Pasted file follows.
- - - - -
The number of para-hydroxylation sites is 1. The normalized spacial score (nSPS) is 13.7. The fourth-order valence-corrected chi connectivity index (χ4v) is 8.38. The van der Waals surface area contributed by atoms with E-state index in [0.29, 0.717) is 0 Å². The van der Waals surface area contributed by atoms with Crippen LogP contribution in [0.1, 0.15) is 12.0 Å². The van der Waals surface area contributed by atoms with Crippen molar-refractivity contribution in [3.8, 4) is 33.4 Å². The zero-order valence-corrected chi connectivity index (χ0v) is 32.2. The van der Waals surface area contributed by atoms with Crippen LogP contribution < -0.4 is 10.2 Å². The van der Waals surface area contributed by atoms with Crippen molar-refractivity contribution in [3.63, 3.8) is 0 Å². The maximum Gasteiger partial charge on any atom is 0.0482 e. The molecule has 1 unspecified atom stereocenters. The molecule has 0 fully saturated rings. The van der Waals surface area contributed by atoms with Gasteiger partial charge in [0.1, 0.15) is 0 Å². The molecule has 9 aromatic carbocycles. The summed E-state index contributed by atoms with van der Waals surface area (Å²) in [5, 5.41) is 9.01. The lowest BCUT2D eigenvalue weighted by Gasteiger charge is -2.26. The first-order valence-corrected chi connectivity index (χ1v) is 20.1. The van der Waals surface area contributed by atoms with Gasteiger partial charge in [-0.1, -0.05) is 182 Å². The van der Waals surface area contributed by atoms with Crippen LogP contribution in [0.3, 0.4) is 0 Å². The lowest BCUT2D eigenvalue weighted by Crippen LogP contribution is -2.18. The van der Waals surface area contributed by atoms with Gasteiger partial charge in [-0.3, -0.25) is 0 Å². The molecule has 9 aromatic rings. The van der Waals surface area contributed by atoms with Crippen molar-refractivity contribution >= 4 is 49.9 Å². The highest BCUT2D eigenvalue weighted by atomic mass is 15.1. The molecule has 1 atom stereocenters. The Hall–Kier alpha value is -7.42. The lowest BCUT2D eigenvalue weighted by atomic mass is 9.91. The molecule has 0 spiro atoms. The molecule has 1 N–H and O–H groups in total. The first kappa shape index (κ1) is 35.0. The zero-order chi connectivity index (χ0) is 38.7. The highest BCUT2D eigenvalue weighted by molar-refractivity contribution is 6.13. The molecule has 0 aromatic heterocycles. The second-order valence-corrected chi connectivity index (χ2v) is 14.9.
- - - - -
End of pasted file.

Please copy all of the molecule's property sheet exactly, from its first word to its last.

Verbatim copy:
The number of para-hydroxylation sites is 1. The normalized spacial score (nSPS) is 13.7. The fourth-order valence-corrected chi connectivity index (χ4v) is 8.38. The van der Waals surface area contributed by atoms with E-state index in [0.29, 0.717) is 0 Å². The van der Waals surface area contributed by atoms with Crippen LogP contribution in [0.1, 0.15) is 12.0 Å². The van der Waals surface area contributed by atoms with Crippen molar-refractivity contribution in [3.8, 4) is 33.4 Å². The zero-order valence-corrected chi connectivity index (χ0v) is 32.2. The van der Waals surface area contributed by atoms with Crippen LogP contribution < -0.4 is 10.2 Å². The van der Waals surface area contributed by atoms with Crippen molar-refractivity contribution in [3.63, 3.8) is 0 Å². The maximum Gasteiger partial charge on any atom is 0.0482 e. The molecule has 1 unspecified atom stereocenters. The molecule has 0 fully saturated rings. The van der Waals surface area contributed by atoms with Gasteiger partial charge in [0.1, 0.15) is 0 Å². The molecule has 9 aromatic carbocycles. The summed E-state index contributed by atoms with van der Waals surface area (Å²) in [5, 5.41) is 9.01. The lowest BCUT2D eigenvalue weighted by Gasteiger charge is -2.26. The first-order valence-corrected chi connectivity index (χ1v) is 20.1. The van der Waals surface area contributed by atoms with Gasteiger partial charge in [-0.1, -0.05) is 182 Å². The van der Waals surface area contributed by atoms with Crippen LogP contribution in [0.3, 0.4) is 0 Å². The lowest BCUT2D eigenvalue weighted by Crippen LogP contribution is -2.18. The van der Waals surface area contributed by atoms with Gasteiger partial charge in [-0.3, -0.25) is 0 Å². The molecule has 9 aromatic rings. The van der Waals surface area contributed by atoms with Crippen molar-refractivity contribution >= 4 is 49.9 Å². The highest BCUT2D eigenvalue weighted by atomic mass is 15.1. The molecule has 1 atom stereocenters. The Hall–Kier alpha value is -7.42. The lowest BCUT2D eigenvalue weighted by atomic mass is 9.91. The molecule has 0 spiro atoms. The molecule has 1 N–H and O–H groups in total. The first kappa shape index (κ1) is 35.0. The zero-order chi connectivity index (χ0) is 38.7. The highest BCUT2D eigenvalue weighted by molar-refractivity contribution is 6.13. The molecule has 0 aromatic heterocycles. The second-order valence-corrected chi connectivity index (χ2v) is 14.9.